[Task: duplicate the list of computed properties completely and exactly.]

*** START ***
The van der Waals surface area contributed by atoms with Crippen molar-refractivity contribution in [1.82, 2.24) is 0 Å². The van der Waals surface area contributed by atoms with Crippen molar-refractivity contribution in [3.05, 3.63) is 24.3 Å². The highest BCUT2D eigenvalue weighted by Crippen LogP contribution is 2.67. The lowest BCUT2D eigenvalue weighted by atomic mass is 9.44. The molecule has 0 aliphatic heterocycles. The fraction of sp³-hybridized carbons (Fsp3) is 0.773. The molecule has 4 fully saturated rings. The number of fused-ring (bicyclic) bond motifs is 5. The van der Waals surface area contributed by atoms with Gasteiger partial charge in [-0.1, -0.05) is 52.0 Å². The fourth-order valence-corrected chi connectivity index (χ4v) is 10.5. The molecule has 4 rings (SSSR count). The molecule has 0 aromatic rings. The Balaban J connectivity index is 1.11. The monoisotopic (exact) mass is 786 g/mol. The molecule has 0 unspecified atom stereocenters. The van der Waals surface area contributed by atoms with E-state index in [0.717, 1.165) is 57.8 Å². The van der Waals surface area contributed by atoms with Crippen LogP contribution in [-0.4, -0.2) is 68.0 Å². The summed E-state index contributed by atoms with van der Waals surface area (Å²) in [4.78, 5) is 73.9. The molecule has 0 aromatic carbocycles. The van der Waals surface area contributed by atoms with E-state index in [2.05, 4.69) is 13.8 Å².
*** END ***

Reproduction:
The van der Waals surface area contributed by atoms with Crippen molar-refractivity contribution in [1.82, 2.24) is 0 Å². The van der Waals surface area contributed by atoms with Crippen molar-refractivity contribution in [3.05, 3.63) is 24.3 Å². The highest BCUT2D eigenvalue weighted by Crippen LogP contribution is 2.67. The lowest BCUT2D eigenvalue weighted by atomic mass is 9.44. The molecule has 0 aliphatic heterocycles. The fraction of sp³-hybridized carbons (Fsp3) is 0.773. The molecule has 4 fully saturated rings. The number of fused-ring (bicyclic) bond motifs is 5. The van der Waals surface area contributed by atoms with Gasteiger partial charge in [-0.1, -0.05) is 52.0 Å². The fourth-order valence-corrected chi connectivity index (χ4v) is 10.5. The molecule has 4 rings (SSSR count). The molecule has 0 aromatic rings. The Balaban J connectivity index is 1.11. The monoisotopic (exact) mass is 786 g/mol. The molecule has 0 unspecified atom stereocenters. The van der Waals surface area contributed by atoms with E-state index in [0.717, 1.165) is 57.8 Å². The van der Waals surface area contributed by atoms with Crippen LogP contribution in [-0.4, -0.2) is 68.0 Å². The summed E-state index contributed by atoms with van der Waals surface area (Å²) in [4.78, 5) is 73.9. The molecule has 0 aromatic carbocycles. The van der Waals surface area contributed by atoms with E-state index in [2.05, 4.69) is 13.8 Å².